Speaking to press, you’re due to come on the Canadian Dragon’s Den in September 2022. You’re on a nondisclosure agreement with them until the episode airs. My question specifically is, how do you get on Dragon’s Den? What tips do you have for startups or even existing eCommerce businesses that want that opportunity? Do you just apply and hope and pray? Is there a method to get into the selection?

When you were a young man, and you were trying to get into the hottest club in the city, you could have done two things. One, figure out a way to make sure you’re getting in because you want to have the fun, or two, you wait in line, you hope for the best and you roll the dice. Let’s say we’re the number one option. For us, we knew that we were going to Dragon’s Den. We knew that this was TV. We knew they were looking for entertainment so we wanted to make sure that they would see what they were going to get when it came to our brand.

When you're happy doing what you do, great things happen. Click to Tweet

A lot of people start a clothing company or an apparel company and apply to Dragon’s Den. This is what we were told by our producer so we did the right thing. What we said to ourselves is that we’re going to show them that we’re comfortable with being entertaining. We took the four personalities. Our initial application video was a video that we did where we shared on our social platforms, which were Instagram, Facebook, and TikTok, but we owned it on Instagram when we shared that actual application video saying, “Hey, guys. We applied at the Dragon’s Den. Here’s our application video. If you like what you see and you want to see us on Dragon’s Den, please share and tag @CBCDragons in your stories.”

It blew up. We got 70,000 views on that reel and 900 shares. The producer we ended up working with was in charge of the Instagram account and she said that was a way to get our attention 100%. She shared the story on her page on the CBC Dragons Den page saying, “These guys got our attention. This is one way to do it.” We knew we had a good chance to get an audition.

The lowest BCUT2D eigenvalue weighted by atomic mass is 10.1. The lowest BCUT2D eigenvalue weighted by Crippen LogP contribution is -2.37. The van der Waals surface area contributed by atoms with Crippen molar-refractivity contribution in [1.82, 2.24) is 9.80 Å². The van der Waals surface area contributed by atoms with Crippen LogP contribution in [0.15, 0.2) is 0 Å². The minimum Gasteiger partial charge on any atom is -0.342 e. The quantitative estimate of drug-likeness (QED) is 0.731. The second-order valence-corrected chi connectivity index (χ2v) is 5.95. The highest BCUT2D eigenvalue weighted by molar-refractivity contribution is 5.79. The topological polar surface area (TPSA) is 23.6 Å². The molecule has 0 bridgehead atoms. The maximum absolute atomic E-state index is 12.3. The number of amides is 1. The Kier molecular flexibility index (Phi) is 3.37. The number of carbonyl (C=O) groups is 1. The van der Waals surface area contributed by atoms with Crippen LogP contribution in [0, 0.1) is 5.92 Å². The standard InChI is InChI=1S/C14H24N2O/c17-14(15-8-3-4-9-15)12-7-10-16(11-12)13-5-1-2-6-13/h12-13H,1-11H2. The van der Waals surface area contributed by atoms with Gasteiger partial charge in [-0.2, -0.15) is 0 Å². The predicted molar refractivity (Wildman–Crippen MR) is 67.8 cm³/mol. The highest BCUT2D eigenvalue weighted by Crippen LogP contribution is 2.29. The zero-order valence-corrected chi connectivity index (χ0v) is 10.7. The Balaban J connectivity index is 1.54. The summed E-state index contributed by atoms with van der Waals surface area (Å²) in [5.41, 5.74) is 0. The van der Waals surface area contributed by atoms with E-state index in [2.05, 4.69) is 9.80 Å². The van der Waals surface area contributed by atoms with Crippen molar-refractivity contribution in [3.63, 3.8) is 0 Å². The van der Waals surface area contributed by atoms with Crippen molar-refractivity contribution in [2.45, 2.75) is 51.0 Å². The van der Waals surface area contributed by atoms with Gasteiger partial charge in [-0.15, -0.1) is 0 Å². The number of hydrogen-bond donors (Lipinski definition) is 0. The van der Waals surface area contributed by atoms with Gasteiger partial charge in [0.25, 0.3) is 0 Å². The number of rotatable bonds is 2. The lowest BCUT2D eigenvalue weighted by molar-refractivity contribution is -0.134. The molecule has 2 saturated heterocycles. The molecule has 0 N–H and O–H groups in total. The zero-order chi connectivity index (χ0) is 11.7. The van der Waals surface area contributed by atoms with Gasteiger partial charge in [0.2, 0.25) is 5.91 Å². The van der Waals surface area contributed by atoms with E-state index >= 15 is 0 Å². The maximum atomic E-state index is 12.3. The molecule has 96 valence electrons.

The audition was done virtually. We were a little bummed out about that because we wanted to go and we wanted to go there and we had a whole audition planned where it would have been better if we were live rather than on a screen like this. We said, “Screw it. We’re still going to do it and we’re going to position it in a way that you can see everything in the office. It’ll be the same thing. We need to bring our A game so we can lock it in and make sure that we get onto the actual show.” That’s exactly what happened.

We went in prepared. We did our audition and we were one of the first. I believe she did say we were the first company that they called and when the producer had to pitch us to her executive producer, he said, “Not another underwear company.” She said, “They’re not. They’re an essential brand for men who make core products, essential products men need without the BS.” She spoke as if we were there, which was exactly what we wanted to transcend as the brand and what we’re about rather than being an underwear company because we’re not an underwear company. It landed us a spot on the show.

When we got on to the actual show, we also knew we wanted to bring our A game to make sure that we can secure a spot of airing live in the fall. What they do is they overbook or you will go on the show and if the executive producer doesn’t like the footage that he has he can decide not to air you on TV. We knew that we still didn’t have a lock locked in. We needed to make sure we brought the entertainment factor and I’m proud to say we definitely did.

What about your supply chain? You started out with boxers. Manmade now has a portfolio of products. Do you want to break down your supply chain and your current product offering?

Yes. When we started, we wanted to focus on the functionality and the quality of the product, rather than the fast fashion with a lot of brands, especially in the garment industry where its colors and prints. We want it to stay lean in terms of SKUs. It was also hard to manage different colors and initial investments. We’d rather have done it in a color that the majority of men wear.

We did a survey and that survey tells us 70% of men wear black and they were boxer briefs so we said, “That’s exactly what we’re going to do,” and we came out with a simple modal boxer brief with a man sack pouch, a silky smooth waistband, a no roll, no bunching up or riding up legs and we made sure that we built the most functional product out there.

For us initially it was the boxer brief in black and we wanted to focus on coming out with different products rather than the same product in different colors and styles. We did the black boxer brief. We have the low cut and the crew sock that shortly came out in December of 2021 and we launched at the end of August 2021. Now we have the t-shirt coming out as well as the soap bar at the end of July 2022.